One of early pro football’s most colorful characters was hall of famer John McNally. Nicknamed “blood” from the Rudolph Valentino movie Blood And Sand, McNally was know as the vagabond half back who started his career with the Milwaukee Badgers, Pottsville Maroons, Duluth Eskimos, and Pittsburgh Pirates. But he is most remembered for his seven seasons with the Green Bay Packers where he helped guide the team to four championships between 1929-1936.
By 1970 he was still affiliated with the Packers and wrote a piece naming the Ice Bowl the greatest game ever played. It appeared in the 1970 21st Annual Midwest Shrine Game program, an annual preseason game that had the Packers host the Bears in their home-away-from-home, Milwaukee County Stadium. Here is the piece in its entirety.
Blood Calls ’67 Packer-Dallas Game ‘Greatest’
The greatest game I ever played in or saw? Come now, who can make such a choice? There were scores of great ones and time erodes memory. What may have been the greatest 20 or 30 years ago has lost its impact and been replaced by another.
Maybe because of that, if the question must be answered, my thoughts turn to one of the more recent games. I think the greatest was the championship game with Dallas on an ice covered field in Green Bay on the last day of December, 1967. Green Bay won, 21–17.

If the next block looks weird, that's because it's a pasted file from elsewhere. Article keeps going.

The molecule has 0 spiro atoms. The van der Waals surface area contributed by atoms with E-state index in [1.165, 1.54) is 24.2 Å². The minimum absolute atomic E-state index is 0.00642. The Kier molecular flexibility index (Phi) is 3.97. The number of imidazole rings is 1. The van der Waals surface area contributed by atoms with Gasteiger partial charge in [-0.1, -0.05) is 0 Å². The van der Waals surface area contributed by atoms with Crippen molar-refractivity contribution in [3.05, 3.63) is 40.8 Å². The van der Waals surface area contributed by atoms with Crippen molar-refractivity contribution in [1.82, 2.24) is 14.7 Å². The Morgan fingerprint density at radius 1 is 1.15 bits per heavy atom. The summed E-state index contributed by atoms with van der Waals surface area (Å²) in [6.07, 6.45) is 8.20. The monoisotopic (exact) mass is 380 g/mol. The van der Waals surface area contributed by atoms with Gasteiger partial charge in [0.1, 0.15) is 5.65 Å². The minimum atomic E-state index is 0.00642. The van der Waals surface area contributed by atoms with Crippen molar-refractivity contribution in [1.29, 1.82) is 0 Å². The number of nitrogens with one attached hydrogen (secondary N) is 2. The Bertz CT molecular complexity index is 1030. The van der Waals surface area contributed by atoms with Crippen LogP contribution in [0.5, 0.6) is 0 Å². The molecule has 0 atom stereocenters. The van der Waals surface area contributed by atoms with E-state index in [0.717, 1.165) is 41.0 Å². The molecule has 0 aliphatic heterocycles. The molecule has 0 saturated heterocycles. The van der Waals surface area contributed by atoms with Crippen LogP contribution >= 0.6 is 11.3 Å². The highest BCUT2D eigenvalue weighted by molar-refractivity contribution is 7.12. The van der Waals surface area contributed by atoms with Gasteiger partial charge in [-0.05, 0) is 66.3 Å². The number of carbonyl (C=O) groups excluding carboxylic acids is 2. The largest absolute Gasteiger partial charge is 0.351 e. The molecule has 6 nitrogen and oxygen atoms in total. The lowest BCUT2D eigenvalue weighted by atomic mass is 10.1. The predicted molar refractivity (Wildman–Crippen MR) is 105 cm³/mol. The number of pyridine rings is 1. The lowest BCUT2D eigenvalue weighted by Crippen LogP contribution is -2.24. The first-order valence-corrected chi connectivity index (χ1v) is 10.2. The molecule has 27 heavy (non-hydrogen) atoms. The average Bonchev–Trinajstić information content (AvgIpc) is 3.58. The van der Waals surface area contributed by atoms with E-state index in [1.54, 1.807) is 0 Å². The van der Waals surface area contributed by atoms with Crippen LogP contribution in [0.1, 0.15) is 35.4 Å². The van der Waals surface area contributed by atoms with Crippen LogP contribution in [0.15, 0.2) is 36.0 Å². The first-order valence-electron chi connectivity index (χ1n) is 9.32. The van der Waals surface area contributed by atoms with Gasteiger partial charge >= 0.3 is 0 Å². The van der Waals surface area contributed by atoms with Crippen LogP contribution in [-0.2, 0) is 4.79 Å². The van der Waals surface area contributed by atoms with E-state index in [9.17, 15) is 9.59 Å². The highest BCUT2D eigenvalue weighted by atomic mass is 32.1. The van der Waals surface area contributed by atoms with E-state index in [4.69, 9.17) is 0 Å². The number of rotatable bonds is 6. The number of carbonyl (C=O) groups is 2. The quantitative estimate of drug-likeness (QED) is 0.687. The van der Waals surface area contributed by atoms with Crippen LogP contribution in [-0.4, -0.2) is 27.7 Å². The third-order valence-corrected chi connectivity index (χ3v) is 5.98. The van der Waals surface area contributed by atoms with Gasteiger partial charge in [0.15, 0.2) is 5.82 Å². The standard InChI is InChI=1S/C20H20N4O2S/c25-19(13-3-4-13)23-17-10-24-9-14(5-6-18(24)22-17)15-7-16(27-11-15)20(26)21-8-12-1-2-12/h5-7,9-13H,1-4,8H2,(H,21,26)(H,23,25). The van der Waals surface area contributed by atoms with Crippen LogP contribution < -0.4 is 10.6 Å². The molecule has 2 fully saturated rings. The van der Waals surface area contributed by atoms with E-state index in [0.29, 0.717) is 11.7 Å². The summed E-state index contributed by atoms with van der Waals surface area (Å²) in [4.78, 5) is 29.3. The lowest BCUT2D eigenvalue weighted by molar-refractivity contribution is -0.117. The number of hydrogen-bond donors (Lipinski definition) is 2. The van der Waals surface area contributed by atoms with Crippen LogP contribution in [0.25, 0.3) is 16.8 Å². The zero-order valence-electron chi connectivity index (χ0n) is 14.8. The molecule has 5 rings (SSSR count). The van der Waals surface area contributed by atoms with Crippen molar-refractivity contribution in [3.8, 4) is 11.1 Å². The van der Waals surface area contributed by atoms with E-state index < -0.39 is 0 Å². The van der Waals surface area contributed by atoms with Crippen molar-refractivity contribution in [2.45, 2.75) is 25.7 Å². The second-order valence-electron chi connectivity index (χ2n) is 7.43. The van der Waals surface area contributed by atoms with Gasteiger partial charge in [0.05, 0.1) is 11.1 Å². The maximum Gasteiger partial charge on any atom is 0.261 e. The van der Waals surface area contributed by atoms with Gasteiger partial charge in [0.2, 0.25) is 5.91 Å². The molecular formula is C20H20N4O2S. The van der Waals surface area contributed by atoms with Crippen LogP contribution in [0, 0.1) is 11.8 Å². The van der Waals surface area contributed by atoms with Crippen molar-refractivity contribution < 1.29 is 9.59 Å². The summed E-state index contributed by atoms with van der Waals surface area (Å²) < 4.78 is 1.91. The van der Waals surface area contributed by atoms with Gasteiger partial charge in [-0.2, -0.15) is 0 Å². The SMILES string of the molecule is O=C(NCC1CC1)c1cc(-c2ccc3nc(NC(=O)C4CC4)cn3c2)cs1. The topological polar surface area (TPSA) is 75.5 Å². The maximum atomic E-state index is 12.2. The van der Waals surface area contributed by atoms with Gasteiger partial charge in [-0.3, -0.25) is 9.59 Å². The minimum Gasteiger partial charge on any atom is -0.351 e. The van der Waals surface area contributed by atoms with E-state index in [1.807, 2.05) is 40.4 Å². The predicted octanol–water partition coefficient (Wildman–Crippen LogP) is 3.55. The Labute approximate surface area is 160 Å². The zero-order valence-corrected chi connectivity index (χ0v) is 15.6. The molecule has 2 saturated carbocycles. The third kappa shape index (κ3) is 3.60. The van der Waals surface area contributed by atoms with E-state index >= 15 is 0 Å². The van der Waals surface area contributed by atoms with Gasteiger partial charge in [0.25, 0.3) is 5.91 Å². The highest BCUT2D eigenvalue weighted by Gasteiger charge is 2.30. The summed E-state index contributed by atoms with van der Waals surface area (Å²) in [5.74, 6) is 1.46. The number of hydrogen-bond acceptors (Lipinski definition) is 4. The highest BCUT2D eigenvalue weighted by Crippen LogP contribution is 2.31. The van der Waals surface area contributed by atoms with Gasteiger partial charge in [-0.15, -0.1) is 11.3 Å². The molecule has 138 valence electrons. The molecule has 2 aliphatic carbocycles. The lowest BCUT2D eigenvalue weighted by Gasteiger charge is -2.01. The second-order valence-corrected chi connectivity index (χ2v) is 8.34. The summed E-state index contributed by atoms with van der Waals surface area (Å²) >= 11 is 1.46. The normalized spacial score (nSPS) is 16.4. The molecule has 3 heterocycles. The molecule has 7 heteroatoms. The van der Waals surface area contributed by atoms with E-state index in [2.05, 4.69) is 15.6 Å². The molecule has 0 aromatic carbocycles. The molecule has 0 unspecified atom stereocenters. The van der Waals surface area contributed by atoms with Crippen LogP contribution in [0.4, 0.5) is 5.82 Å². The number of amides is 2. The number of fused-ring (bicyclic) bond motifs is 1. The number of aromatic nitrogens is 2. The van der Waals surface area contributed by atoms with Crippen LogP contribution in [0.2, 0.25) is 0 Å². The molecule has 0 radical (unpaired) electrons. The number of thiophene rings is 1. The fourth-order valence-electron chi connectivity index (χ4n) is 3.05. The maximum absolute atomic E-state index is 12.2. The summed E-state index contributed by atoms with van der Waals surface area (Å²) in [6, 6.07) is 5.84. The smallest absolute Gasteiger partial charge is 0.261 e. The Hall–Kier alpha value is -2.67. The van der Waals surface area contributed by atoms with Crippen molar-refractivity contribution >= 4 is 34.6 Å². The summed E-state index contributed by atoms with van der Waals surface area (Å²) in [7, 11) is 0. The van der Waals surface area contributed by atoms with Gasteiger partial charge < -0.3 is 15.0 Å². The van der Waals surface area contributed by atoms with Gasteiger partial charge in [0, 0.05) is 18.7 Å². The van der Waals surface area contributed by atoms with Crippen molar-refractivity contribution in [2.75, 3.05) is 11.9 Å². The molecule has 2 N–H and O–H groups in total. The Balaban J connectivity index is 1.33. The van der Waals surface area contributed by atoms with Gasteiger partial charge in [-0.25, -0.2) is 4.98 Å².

There must be guidelines first even to attempt a choice. It must be a game between two closely matched teams. It must be a game for large stakes. It must be a game filled with 60 minutes of suspense. It must be a game of great plays and great demonstrations of skill, daring, good judgment, and endurance. It must be a game in which the lead changes a few times. It must be a game decided on the last play. It must be a game in which the fan is emotionally wrung out at the gun.
The game played in Green Bay on that last day of 1967 meets all these guidelines – and really two more. It was played in weather 13 degrees below zero and was won in the closing stages by a crippled team with a third string man at fullback.
I’m sure few cities if any have ever enjoyed as many cocktails as Green Bay that night or ever woke up on the first day of the new year with fewer hangovers. Such is the power of real joy.
To cap everything on this bitterly cold afternoon, quarterback Bart Starr called his own number on the ultimate of all clutch plays, the last one, and scored on a sneak from the two foot line over the tangled bodies of Green Bay’s Jerry Kramer and Dallas’ Jim [sic] Lilly.
The final play as called was anything but a show of egotism. It was instead an example of uncommonly sound and courageous judgment followed by extreme muscular effort. What Starr showed was the ultimate in responsible and brave leadership. It has to be his finest moment as a football player.
Yes, the 1967 championship game with Dallas was the greatest I ever saw. It shook me as no other has in more than 40 years.
Taken from Tripoli 21st Annual Midwest Shrine Game, August 15th, 1970